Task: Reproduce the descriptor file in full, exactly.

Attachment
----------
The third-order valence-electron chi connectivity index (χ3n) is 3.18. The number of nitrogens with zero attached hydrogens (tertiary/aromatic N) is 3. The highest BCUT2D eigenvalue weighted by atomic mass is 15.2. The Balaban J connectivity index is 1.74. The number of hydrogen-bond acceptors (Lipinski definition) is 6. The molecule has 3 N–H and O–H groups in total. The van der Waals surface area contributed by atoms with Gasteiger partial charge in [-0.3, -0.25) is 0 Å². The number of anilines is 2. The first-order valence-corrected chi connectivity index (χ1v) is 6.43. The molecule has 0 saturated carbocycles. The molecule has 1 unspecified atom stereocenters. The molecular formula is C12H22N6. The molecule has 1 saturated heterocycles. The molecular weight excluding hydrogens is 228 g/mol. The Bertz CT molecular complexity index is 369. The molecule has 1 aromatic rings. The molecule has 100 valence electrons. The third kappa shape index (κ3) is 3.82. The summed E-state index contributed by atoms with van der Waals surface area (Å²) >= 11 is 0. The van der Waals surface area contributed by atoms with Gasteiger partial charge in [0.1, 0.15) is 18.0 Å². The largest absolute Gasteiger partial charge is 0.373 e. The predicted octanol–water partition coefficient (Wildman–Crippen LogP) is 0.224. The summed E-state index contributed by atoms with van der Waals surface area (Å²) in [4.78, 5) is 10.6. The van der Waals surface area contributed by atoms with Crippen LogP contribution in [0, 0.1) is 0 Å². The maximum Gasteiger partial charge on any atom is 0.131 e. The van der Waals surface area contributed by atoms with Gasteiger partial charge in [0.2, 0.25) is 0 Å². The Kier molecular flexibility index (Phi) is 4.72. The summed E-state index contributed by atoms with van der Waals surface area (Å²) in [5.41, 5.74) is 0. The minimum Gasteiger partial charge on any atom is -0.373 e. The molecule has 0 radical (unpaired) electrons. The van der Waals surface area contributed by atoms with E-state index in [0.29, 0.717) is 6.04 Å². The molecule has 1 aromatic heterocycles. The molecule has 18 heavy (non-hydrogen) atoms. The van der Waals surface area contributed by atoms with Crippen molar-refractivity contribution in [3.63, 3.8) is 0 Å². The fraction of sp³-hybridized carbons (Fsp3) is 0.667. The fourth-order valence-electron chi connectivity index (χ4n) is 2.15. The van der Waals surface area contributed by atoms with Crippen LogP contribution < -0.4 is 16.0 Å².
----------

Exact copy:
The third-order valence-electron chi connectivity index (χ3n) is 3.18. The number of nitrogens with zero attached hydrogens (tertiary/aromatic N) is 3. The highest BCUT2D eigenvalue weighted by atomic mass is 15.2. The Balaban J connectivity index is 1.74. The number of hydrogen-bond acceptors (Lipinski definition) is 6. The molecule has 3 N–H and O–H groups in total. The van der Waals surface area contributed by atoms with Gasteiger partial charge in [-0.3, -0.25) is 0 Å². The number of anilines is 2. The first-order valence-corrected chi connectivity index (χ1v) is 6.43. The molecule has 0 saturated carbocycles. The molecule has 1 unspecified atom stereocenters. The molecular formula is C12H22N6. The molecule has 1 saturated heterocycles. The molecular weight excluding hydrogens is 228 g/mol. The Bertz CT molecular complexity index is 369. The molecule has 1 aromatic rings. The molecule has 100 valence electrons. The third kappa shape index (κ3) is 3.82. The summed E-state index contributed by atoms with van der Waals surface area (Å²) >= 11 is 0. The van der Waals surface area contributed by atoms with Gasteiger partial charge in [0.1, 0.15) is 18.0 Å². The largest absolute Gasteiger partial charge is 0.373 e. The predicted octanol–water partition coefficient (Wildman–Crippen LogP) is 0.224. The summed E-state index contributed by atoms with van der Waals surface area (Å²) in [4.78, 5) is 10.6. The van der Waals surface area contributed by atoms with Crippen LogP contribution in [0, 0.1) is 0 Å². The maximum Gasteiger partial charge on any atom is 0.131 e. The van der Waals surface area contributed by atoms with Gasteiger partial charge in [0.2, 0.25) is 0 Å². The Kier molecular flexibility index (Phi) is 4.72. The summed E-state index contributed by atoms with van der Waals surface area (Å²) in [5.41, 5.74) is 0. The minimum Gasteiger partial charge on any atom is -0.373 e. The molecule has 0 radical (unpaired) electrons. The van der Waals surface area contributed by atoms with E-state index in [0.29, 0.717) is 6.04 Å². The molecule has 1 aromatic heterocycles. The molecule has 18 heavy (non-hydrogen) atoms. The van der Waals surface area contributed by atoms with Crippen molar-refractivity contribution in [3.63, 3.8) is 0 Å². The fraction of sp³-hybridized carbons (Fsp3) is 0.667. The fourth-order valence-electron chi connectivity index (χ4n) is 2.15. The van der Waals surface area contributed by atoms with Crippen LogP contribution < -0.4 is 16.0 Å².